COVINGTON, Ga. — At one point Toby Davis cracked a bit of a smile while watching some of his Liberty Middle School football players work a routine drill during a recent summer practice.
If you watched him, you’d see that the smile started small — almost wry — but then gradually grew, seemingly encompassing his entire face. Then, if you looked at the routine drill he was watching and you saw that nothing spectacular happened — no slobber-knocking hits. No jaw-dropping runs — you might be tempted to ask what the big smile was for.
If you asked, Davis would have no problem telling you.
“I’m just so happy to be back on this soil,” Davis said. “This Liberty Middle School soil. I’m so excited to be able to put in the hours to see this program grow.”
Davis picked a good time to arrive. The Knights are coming off its first NewRock championship since winning back-to-back crowns in the 2014 and 2015 seasons. But that’s another reason why he’s pumped to be there.
For Davis, coming to Liberty is coming back home.
I started out at Liberty back in 2014 when we weren’t undefeated two years in a row,” he said. “We won two championships and then I got a promotion to go be the offensive coordinator at Alcovy.”
Davis was part of those championship Liberty squads that were considered legendary by some in local circles. And when he got to Alcovy, he felt like he was tracking along pretty well until the injury bug showed up.
“We were 4-1 there, and went into region play with players banged up and nicked up and out for the season,” he said. “So it took a bit of a turn for the worse.”
Alcovy football hasn’t had much success since, as it finds itself in the midst of a going-on-four-year region drought. And save Liberty’s return to championship status, the Knights had been down a bit as well.
Excuse Davis if he feels a little deja vu sensation coming over him, though, as he finds himself pretty much in the same place he was in five years ago. Not only is he the Knights’ head football coach, but he’s also assistant athletic director at Alcovy and serves on offensive coordinator Cory Quinn’s play calling staff.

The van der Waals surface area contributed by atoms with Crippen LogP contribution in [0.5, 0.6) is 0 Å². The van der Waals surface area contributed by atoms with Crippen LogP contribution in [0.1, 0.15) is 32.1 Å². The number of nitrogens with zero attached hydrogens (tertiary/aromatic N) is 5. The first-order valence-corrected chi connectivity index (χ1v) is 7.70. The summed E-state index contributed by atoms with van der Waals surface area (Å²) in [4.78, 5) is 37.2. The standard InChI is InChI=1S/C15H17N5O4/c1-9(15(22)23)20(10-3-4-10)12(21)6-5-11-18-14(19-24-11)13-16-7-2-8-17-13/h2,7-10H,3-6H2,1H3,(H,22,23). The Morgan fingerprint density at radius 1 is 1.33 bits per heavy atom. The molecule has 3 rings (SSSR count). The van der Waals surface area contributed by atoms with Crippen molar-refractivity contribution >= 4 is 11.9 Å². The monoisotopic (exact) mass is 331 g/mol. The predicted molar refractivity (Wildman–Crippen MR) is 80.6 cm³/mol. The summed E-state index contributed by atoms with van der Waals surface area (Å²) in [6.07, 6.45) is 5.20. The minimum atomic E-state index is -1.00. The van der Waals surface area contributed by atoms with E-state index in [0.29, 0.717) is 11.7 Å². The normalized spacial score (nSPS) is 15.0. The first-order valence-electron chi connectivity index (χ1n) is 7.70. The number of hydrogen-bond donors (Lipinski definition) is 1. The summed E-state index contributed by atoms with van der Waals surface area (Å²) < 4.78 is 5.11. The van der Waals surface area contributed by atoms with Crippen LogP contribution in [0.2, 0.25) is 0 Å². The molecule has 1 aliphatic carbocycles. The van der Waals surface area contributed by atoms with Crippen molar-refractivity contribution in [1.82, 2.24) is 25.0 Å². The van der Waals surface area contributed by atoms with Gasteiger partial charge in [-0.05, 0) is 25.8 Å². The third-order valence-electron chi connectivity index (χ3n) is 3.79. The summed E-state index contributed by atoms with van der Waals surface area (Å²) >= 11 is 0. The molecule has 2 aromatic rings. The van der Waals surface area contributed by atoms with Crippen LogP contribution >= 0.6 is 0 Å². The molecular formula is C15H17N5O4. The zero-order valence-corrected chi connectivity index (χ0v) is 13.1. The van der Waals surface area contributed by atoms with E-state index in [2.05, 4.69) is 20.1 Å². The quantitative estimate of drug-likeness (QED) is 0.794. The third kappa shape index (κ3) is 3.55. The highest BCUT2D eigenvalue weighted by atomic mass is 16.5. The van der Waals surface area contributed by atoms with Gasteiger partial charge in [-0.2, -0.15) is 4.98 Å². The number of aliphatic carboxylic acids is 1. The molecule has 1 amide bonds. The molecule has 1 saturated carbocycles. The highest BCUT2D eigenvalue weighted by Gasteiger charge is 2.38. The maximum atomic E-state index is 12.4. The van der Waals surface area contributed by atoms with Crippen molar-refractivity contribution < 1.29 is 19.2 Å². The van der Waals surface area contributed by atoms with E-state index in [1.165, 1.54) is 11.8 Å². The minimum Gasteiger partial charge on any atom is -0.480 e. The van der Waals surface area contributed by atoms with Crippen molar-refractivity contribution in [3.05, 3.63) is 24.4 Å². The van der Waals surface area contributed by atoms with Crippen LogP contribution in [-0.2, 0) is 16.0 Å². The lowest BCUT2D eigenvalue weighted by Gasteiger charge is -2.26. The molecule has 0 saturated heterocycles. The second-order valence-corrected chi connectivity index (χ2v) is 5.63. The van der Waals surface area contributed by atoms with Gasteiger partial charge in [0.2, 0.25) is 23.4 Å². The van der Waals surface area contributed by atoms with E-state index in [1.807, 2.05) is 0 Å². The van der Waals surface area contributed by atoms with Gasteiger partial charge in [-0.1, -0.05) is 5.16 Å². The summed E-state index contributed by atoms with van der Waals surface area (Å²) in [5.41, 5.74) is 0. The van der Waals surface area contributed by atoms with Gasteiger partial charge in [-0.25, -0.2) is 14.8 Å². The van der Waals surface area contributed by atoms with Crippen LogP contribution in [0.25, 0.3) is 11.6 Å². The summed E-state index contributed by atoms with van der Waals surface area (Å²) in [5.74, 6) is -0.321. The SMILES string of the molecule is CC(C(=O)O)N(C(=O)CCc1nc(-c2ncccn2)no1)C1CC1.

All this is considered a special treat for the coach, given that he decided to stay out of coaching for a while once things went south at Alcovy several years ago. But Davis said the time away was good, and it’s energized him for what he hopes will be more feelings of deja vu — of the championship variety.
“I had to rejuvenate, get that energy back and come back and coach the game I love coaching,” he said. “I love coaching. I played in college (at Morris Brown) and this game has gotten me to where I am. And coming back to coach here, I want to use this game to give back to these young men and show them how football can open up more doors. I want to teach them the game instead of just coaching it. I want to teach them nature of the game and how they’re supposed to play the game that they love.”
He’ll definitely be taking on more of a tutoring role as many of the key players from last year’s championship squad have moved on to the high school ranks. That doesn’t bother Davis, though, as he sees ample potential in guys like quarterback Taj Avery and a pair of high-school-looking offensive linemen in Bruce Jones and Atavious Burton.
“Bruce is about 6-foot-1 and 330 pounds,” he said. “Atavious is 6-foot-1, 350 pounds. They’re two big lineman who should help us develop a power running game. I want to teach them how to use their bodies and learn the system.”
Part of that learning curve involves getting the Liberty program fitted with becoming a feeder to Alcovy — something his dual ties with the school should help with.
“I already have some of my players already talking about the new Alcovy coaching staff and that they see what’s brewing over there,” he said. “And I want these guys to know that, hey, Alcovy isn’t a program on the bottom. It’s a 6A program, and if you want to play ball, just be committed, go to Alcovy and help the program change its ways.”
That’s something Davis said he wants to do at Liberty too. He said he’s anxious to continue the rebuild of this once proud program to prove that last year’s championship run wasn’t just a flash in the pan.
“When I was presented with the opportunity to come back to both places, I couldn’t pass it up,” he said. “I left as a champion and want to come back as a champion. What better place to get back into coaching than to come back home?”